Britons baffled by incomprehensible technology

New research also finds that Yorkshire & Humberside is the most tech-savvy region in the UK
Written by Matthew Broersma, Contributor on

British consumers are in danger of tech burnout, according to figures unearthed by a new study, which found that the general public is aware of more and more high-tech products but does not understand what they are or how they relate to daily life.

The findings come as the high-tech industry is undergoing a phase of soul-searching following the bursting of the dot-com bubble over the past year. High-tech growth coasted on its own hype for several years, say industry observers, but has so far achieved only a few inroads into the lives of ordinary people -- among them the mobile phone and email.

The new figures add substance to these observations: out of fifteen technologies, including the home PC, the Internet, WAP phones and digital television, respondents over 16 used no more than two and planned to buy just one in the next year.

Other items on the list included GPRS (general packet radio service) and UMTS (universal mobile telecommunications system), multimedia wireless technologies on which telecoms networks are relying to provide their future incomes. Also included were PDAs (personal digital assistants, or personal organisers), interactive TV, TV-based interactive shopping, digital video recorders such as TiVO, DVD, MP3 players, games consoles and in-car navigation systems.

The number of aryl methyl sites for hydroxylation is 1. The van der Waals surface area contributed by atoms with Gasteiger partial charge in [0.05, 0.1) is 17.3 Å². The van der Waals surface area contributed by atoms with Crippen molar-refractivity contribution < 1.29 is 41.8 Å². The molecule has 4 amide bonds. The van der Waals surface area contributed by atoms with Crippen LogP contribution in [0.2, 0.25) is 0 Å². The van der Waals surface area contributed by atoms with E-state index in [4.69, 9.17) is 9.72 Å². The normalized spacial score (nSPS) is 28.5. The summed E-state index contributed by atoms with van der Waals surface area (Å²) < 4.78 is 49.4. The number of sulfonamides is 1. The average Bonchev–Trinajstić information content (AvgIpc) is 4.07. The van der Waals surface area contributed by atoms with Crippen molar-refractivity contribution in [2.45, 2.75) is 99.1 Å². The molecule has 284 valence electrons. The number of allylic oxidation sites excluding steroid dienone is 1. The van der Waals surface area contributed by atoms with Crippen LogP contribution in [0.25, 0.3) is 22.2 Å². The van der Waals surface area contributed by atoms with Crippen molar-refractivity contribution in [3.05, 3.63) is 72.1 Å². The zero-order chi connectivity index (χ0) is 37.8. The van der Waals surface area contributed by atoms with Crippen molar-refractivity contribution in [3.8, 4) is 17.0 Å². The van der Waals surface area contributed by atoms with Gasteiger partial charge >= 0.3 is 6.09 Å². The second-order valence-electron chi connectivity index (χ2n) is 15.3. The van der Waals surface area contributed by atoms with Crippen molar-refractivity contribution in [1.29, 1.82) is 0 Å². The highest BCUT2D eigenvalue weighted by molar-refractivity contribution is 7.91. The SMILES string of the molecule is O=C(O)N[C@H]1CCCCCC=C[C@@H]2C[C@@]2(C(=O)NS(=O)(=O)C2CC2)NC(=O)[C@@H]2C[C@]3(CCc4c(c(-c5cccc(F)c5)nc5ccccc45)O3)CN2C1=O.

The study covered 1,029 adults in the UK.

Initiative Media Futures, a division of London-based Initiative Media, said adults are aware of high-tech advances because of media hoopla, but don't understand what the gadgets have to do with them.

"Manufacturers need to stop the hype and actually try and educate people more," said Juliet Mathers, Initiative Media Futures' regional research manager. "They need to tell them why the products are relevant rather than bandying around technical terms."

Contrary to stereotypes, men were not significantly more techie than women -- they were aware of ten out of 15 products but only had a good understanding of five, used two and planned to buy one in the next year. Women were aware of eight out of fifteen, used one and planned to buy one.

The only age group that planned on buying more than one high-tech product in the coming year was the 25-34 age group.

Londoners might be surprised that they are not the most technology-aware region, however: London and the South-East took second place to Yorkshire & Humberside.

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